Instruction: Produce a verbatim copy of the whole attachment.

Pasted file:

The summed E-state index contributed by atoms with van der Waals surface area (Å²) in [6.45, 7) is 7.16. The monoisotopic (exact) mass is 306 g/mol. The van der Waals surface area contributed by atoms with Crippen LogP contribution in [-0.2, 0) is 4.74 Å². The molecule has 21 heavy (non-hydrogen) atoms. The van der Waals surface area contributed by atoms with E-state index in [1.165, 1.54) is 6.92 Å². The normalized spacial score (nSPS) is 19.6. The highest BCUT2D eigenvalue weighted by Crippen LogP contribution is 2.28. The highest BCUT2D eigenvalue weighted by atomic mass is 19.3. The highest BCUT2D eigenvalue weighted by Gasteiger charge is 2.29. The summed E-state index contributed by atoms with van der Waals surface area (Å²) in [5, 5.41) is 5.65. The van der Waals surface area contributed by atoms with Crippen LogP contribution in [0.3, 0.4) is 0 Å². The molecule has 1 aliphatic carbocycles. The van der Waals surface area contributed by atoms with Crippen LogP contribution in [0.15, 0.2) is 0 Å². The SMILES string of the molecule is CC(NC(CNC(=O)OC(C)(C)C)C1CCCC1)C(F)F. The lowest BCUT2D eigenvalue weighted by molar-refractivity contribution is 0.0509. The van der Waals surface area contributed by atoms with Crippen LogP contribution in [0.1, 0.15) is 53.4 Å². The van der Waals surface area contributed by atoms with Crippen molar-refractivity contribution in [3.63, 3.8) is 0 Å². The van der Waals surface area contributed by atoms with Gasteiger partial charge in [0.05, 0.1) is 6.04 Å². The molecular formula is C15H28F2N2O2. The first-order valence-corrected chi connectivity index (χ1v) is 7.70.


The summed E-state index contributed by atoms with van der Waals surface area (Å²) in [6.45, 7) is 7.16. The monoisotopic (exact) mass is 306 g/mol. The van der Waals surface area contributed by atoms with Crippen LogP contribution in [-0.2, 0) is 4.74 Å². The molecule has 21 heavy (non-hydrogen) atoms. The van der Waals surface area contributed by atoms with E-state index in [1.165, 1.54) is 6.92 Å². The normalized spacial score (nSPS) is 19.6. The highest BCUT2D eigenvalue weighted by Crippen LogP contribution is 2.28. The highest BCUT2D eigenvalue weighted by atomic mass is 19.3. The highest BCUT2D eigenvalue weighted by Gasteiger charge is 2.29. The summed E-state index contributed by atoms with van der Waals surface area (Å²) in [5, 5.41) is 5.65. The van der Waals surface area contributed by atoms with Crippen LogP contribution in [0.3, 0.4) is 0 Å². The molecule has 1 aliphatic carbocycles. The van der Waals surface area contributed by atoms with Crippen LogP contribution in [0.15, 0.2) is 0 Å². The SMILES string of the molecule is CC(NC(CNC(=O)OC(C)(C)C)C1CCCC1)C(F)F. The lowest BCUT2D eigenvalue weighted by molar-refractivity contribution is 0.0509. The van der Waals surface area contributed by atoms with Crippen LogP contribution in [0.1, 0.15) is 53.4 Å². The van der Waals surface area contributed by atoms with Crippen molar-refractivity contribution in [3.63, 3.8) is 0 Å². The van der Waals surface area contributed by atoms with Gasteiger partial charge in [0.05, 0.1) is 6.04 Å². The molecular formula is C15H28F2N2O2. The first-order valence-corrected chi connectivity index (χ1v) is 7.70.